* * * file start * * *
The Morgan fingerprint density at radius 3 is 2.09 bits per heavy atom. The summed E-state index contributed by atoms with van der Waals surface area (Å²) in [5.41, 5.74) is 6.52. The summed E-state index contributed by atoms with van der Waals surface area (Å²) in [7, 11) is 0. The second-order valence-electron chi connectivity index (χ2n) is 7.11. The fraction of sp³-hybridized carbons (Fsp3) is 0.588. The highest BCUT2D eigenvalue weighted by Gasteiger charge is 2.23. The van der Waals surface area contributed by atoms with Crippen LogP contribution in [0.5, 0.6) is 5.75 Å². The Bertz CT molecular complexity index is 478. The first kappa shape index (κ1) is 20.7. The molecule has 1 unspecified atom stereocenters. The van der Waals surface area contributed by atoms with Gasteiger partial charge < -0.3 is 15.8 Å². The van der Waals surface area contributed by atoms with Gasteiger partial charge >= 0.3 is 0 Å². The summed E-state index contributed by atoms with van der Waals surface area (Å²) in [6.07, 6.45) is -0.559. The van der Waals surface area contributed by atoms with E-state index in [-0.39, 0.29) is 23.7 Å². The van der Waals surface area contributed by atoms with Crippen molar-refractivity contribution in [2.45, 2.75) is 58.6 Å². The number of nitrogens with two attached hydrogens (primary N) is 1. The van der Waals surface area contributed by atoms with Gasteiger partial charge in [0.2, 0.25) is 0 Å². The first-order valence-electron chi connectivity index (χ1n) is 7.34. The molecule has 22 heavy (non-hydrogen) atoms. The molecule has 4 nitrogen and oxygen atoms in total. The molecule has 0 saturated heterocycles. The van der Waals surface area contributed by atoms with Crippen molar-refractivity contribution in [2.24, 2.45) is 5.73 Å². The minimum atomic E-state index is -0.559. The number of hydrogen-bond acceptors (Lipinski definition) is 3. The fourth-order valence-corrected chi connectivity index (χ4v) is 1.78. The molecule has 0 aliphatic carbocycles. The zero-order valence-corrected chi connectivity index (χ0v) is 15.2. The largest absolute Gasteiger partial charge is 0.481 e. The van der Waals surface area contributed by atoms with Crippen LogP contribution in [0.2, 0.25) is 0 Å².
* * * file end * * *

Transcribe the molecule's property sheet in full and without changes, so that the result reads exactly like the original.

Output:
The Morgan fingerprint density at radius 3 is 2.09 bits per heavy atom. The summed E-state index contributed by atoms with van der Waals surface area (Å²) in [5.41, 5.74) is 6.52. The summed E-state index contributed by atoms with van der Waals surface area (Å²) in [7, 11) is 0. The second-order valence-electron chi connectivity index (χ2n) is 7.11. The fraction of sp³-hybridized carbons (Fsp3) is 0.588. The highest BCUT2D eigenvalue weighted by Gasteiger charge is 2.23. The van der Waals surface area contributed by atoms with Crippen LogP contribution in [0.5, 0.6) is 5.75 Å². The Bertz CT molecular complexity index is 478. The first kappa shape index (κ1) is 20.7. The molecule has 1 unspecified atom stereocenters. The van der Waals surface area contributed by atoms with Gasteiger partial charge < -0.3 is 15.8 Å². The van der Waals surface area contributed by atoms with Gasteiger partial charge >= 0.3 is 0 Å². The summed E-state index contributed by atoms with van der Waals surface area (Å²) in [6.07, 6.45) is -0.559. The van der Waals surface area contributed by atoms with E-state index in [-0.39, 0.29) is 23.7 Å². The van der Waals surface area contributed by atoms with Crippen molar-refractivity contribution in [2.45, 2.75) is 58.6 Å². The number of nitrogens with two attached hydrogens (primary N) is 1. The van der Waals surface area contributed by atoms with Gasteiger partial charge in [0.2, 0.25) is 0 Å². The first-order valence-electron chi connectivity index (χ1n) is 7.34. The molecule has 22 heavy (non-hydrogen) atoms. The molecule has 4 nitrogen and oxygen atoms in total. The molecule has 0 saturated heterocycles. The van der Waals surface area contributed by atoms with Crippen molar-refractivity contribution in [2.24, 2.45) is 5.73 Å². The minimum atomic E-state index is -0.559. The number of hydrogen-bond acceptors (Lipinski definition) is 3. The fourth-order valence-corrected chi connectivity index (χ4v) is 1.78. The molecule has 0 aliphatic carbocycles. The zero-order valence-corrected chi connectivity index (χ0v) is 15.2. The largest absolute Gasteiger partial charge is 0.481 e. The van der Waals surface area contributed by atoms with Crippen LogP contribution in [0.2, 0.25) is 0 Å².